“In just one year, we’ve grown from just 300 people to more than 10,000 people determined to end breast cancer for women of color,” said Andrea Anderson, director, integrated marketing, Susan G. Komen for the Cure®. “We’ve traveled to Africa. We’ve been to the Caribbean. We’ve been to neighborhoods right here in the United States where women of color face significant challenges to care.”
“We are energized, we are empowered, and with community support, we will make serious inroads into the breast cancer crisis for African-American women,” Anderson said.
The challenge is significant: Breast cancer mortality rates are higher in the African-American community than for Caucasian women. African-American women often face more aggressive forms of the disease, and do not survive as long with their illness. Screening and education programs are often unavailable or of poor quality.
This led Susan G. Komen for the Cure®, the world’s leading breast cancer organization, to launch the Circle of Promise in October 2007, aimed to all women of color and launched first in the African-American community.
The organization has donated several million dollars for scientific research and community programs geared to addressing the breast cancer crisis for women of color, including $1 million in 2008 to launch the Chicago Breast Cancer Quality Consortium, and another $1 million for a study including race in breast cancer.
African-American leaders have embraced Circle of Promise.
• The Trumpet Awards Foundation, founded by Atlanta’s Xernona Clayton, has been a long-time supporter of Susan G. Komen for the Cure®. The Circle of Promise is a sponsor of the 2009 Trumpet Awards, an event created to herald the accomplishments of African-Americans who have succeeded against immense odds. Katrina McGhee, vice president, marketing, Susan G. Komen for the Cure® will be honored during the 2009 Trumpet Awards in Atlanta.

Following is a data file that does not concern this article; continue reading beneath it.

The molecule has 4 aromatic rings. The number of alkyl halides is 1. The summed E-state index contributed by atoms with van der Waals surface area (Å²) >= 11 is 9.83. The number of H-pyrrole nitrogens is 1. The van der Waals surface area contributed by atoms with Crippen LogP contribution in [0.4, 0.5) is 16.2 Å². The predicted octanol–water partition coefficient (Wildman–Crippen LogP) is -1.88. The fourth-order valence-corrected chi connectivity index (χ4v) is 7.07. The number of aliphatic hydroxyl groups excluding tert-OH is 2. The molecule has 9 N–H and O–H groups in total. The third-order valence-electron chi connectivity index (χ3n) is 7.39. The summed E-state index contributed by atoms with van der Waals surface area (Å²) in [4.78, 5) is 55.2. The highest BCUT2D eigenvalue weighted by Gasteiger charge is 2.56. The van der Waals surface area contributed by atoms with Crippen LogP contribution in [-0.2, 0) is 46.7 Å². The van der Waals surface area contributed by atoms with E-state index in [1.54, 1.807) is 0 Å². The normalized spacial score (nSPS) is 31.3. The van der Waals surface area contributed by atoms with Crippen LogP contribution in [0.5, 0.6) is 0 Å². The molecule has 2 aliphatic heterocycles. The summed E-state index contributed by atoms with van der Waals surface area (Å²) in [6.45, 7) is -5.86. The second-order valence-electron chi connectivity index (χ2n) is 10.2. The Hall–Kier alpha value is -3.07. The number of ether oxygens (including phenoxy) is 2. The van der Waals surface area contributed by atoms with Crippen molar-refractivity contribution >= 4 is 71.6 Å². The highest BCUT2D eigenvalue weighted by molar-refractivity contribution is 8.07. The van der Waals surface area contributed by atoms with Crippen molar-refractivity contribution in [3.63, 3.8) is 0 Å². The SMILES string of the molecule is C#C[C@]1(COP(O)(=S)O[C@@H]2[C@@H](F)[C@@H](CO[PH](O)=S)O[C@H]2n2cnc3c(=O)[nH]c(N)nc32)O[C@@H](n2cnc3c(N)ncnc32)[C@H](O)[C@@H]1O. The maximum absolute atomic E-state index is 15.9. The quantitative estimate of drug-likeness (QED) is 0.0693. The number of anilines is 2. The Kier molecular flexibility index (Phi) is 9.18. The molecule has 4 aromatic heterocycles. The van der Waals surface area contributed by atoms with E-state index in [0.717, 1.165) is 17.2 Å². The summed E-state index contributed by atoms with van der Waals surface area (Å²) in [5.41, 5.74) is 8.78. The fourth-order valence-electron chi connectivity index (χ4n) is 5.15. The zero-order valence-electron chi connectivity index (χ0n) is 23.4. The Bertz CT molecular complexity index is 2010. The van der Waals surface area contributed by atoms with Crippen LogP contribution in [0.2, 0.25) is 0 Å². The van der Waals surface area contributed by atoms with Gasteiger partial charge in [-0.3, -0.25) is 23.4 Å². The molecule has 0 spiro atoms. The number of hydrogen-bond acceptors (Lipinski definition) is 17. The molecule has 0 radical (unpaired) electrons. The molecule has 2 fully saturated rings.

• Actress Gabrielle Union, philanthropist Malaak Rock and Billye Aaron joined a Komen mission trip to Africa this past summer to dedicate a hospital. Breast cancer affects a relatively young population in Ghana; girls as young as 16 have been diagnosed with the disease.
• The Links, Inc. has supported the Circle of Promise in the United States and abroad. The Links, Inc. will host a reception during the Presidential Inauguration in Washington, DC naming Circle of Promise the beneficiary of proceeds from the event.
• Artist Synthia SAINT JAMES unveiled a signature painting to raise funds for the Circle of Promise campaign.
• Newscaster René Syler has participated in signature Komen events, as have prominent doctors and scientists.
• Essence magazine has joined Circle of Promise as a partner, making Circle of Promise the beneficiary of their annual Women Who Are Shaping the World Leadership Summit.
• TV One and Luster Products, Inc. have formed a partnership with Circle of Promise to produce a television documentary in 2009 focusing on breast cancer in the African-American community among both women and men. TV One also will produce four public service announcements (PSA’s) in 2009 with Circle of Promise Celebrity Ambassadors Richard Roundtree, Lalah Hathaway, Gabrielle Union and René Syler slated to record the PSA’s.
African-American women across the United States are encouraged to join the Circle of Promise movement by signing up at www.circleofpromise.org. In one year, membership has grown to more than 10,000. Members are encouraged to continue the fight with the Circle of Promise by supporting public policy efforts, helping to raise funds for research and making sure that the Circle of Promise is alive in their own communities.